Eve Marie is a Southwest Airlines A-List member and companion pass holder. She also identifies herself as a Playboy Playmate. She reports being removed from of a Southwest Airlines flight on Thursday because her top was deemed too revealing.
She was eventually allowed to fly – but only when she covered up with clothing lent to her by a crewmember. Not she’s calling for change at the Dallas-based carrier.
Ms. Marie was flying with her 7 year old son from Dallas Love Field to Tulsa when the airline told her she couldn’t fly wearing such a low cut leopard print outfit. She got into an argument with the airline over the nuances of their dress policy, but eventually a agreed to wear the sweater a flight attendant offered to her to resolve the dispute.
That, in my view, is great service from the cabin crew to allow the woman to the crewmember’s own clothing no matter what you think of the dress policy in in the first place. Earlier in the month a Southwest Airlines pilot lent a passenger in a revealing top his short so she’d be able to fly.
The airline didn’t just make her put on the sweater, they also required her to sit in the first row so that other passengers wouldn’t see her top. Many passengers covet row 1 though an A-List member, who isn’t A-List Preferred, probably doesn’t see it often. Eve Marie, though, does also note that she spends $90,000 a year on her Rapid Rewards co-brand credit card, which getting her most of the way towards the companion pass she uses.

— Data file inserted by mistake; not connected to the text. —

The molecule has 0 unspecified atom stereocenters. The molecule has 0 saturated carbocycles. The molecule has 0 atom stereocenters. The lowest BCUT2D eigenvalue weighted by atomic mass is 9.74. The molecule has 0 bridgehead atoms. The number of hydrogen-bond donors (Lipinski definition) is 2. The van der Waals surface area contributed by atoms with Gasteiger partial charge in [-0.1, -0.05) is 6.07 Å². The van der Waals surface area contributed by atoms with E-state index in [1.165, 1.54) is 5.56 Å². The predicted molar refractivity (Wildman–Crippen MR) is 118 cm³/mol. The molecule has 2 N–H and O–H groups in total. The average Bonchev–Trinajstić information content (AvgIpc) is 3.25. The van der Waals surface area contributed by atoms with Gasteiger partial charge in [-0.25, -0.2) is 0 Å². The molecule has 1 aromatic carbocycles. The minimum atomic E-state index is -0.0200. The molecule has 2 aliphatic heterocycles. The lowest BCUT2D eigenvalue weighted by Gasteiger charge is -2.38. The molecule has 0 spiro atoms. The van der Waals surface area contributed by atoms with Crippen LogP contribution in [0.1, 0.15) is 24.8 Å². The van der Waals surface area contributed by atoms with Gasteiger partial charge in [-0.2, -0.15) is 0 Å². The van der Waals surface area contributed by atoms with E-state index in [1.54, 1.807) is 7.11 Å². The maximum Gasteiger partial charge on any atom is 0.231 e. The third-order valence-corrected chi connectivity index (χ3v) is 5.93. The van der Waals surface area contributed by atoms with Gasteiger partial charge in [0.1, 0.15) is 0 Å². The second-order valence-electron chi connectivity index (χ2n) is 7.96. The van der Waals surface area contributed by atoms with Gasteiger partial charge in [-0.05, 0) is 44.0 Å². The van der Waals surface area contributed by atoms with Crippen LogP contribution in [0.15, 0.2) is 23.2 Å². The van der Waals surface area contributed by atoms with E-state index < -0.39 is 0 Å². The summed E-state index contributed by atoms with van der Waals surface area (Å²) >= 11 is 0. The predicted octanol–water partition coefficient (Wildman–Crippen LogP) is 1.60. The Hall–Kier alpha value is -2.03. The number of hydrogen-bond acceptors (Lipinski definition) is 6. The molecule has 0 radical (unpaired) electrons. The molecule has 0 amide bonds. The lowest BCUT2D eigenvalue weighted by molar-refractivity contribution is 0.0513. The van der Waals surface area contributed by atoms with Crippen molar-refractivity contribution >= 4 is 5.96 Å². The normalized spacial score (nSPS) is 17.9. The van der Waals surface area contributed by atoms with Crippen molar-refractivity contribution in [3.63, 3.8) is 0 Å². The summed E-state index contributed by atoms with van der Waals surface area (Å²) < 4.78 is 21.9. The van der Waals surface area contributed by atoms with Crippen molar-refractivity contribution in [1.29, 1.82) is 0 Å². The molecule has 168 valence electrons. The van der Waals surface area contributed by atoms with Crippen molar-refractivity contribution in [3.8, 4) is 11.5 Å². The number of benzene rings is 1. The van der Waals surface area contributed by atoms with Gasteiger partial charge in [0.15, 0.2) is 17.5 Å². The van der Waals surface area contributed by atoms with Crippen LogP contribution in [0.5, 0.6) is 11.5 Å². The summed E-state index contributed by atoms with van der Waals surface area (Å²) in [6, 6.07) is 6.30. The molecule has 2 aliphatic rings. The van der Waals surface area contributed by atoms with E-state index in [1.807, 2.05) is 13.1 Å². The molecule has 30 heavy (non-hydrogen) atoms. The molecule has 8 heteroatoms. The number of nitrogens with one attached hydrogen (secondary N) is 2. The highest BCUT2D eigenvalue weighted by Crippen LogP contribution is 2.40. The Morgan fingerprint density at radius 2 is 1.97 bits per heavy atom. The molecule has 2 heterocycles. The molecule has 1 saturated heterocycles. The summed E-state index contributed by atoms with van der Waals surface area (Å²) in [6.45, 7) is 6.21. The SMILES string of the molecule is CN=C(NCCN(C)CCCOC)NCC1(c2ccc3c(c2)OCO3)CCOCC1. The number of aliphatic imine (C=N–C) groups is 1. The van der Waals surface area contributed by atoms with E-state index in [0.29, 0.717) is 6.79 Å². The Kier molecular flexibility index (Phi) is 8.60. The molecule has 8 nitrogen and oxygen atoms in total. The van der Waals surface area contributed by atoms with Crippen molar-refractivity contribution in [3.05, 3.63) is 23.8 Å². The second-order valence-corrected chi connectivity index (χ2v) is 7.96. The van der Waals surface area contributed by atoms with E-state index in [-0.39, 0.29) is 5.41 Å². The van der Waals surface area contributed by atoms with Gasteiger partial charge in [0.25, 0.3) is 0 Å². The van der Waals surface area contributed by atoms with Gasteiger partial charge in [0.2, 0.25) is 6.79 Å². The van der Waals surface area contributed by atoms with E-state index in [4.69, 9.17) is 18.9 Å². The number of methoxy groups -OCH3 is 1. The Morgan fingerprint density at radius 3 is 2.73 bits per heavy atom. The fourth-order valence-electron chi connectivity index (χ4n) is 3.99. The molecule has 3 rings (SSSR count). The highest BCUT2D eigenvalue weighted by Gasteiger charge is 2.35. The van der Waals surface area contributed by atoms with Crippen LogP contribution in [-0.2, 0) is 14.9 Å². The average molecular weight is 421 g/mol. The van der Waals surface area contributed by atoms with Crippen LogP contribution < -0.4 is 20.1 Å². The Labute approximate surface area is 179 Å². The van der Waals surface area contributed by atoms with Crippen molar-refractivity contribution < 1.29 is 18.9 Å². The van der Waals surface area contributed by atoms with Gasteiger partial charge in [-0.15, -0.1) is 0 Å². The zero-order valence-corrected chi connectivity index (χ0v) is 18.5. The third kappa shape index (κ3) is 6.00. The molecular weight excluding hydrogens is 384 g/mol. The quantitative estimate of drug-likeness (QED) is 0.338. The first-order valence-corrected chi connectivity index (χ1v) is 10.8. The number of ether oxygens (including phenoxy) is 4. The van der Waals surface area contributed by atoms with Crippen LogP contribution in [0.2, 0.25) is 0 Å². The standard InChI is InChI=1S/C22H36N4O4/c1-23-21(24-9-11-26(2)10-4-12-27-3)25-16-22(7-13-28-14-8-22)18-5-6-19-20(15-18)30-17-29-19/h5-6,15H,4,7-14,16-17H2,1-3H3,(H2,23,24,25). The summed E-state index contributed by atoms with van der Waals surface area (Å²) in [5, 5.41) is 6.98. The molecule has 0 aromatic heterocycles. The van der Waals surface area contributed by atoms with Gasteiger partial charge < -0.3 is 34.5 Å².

Based on the video she also doesn’t appear to know how to wear a face mask properly.
She wants an apology from the airline as well as “better diversification training,” clarity on the dress code along with consistent enforcement, and wants employees “held accountable.”
Spirit Airlines gets passenger fights, and Southwest Airlines kicks off women whose clothing is too revealing. That’s at least the stereotype for each airline, fair or not. It’s odd though since Southwest plasters Israeli model Bar Refaeli in a bikini on the side of one of their 737s, so it’s not clear how such attire would violate Southwest’s standards of what’s appropriate to fly.
And indeed here are Southwest’s original flight attendant uniforms, designed by their original President’s wife. And did you know the airline’s original ticketing machines were called Quickies?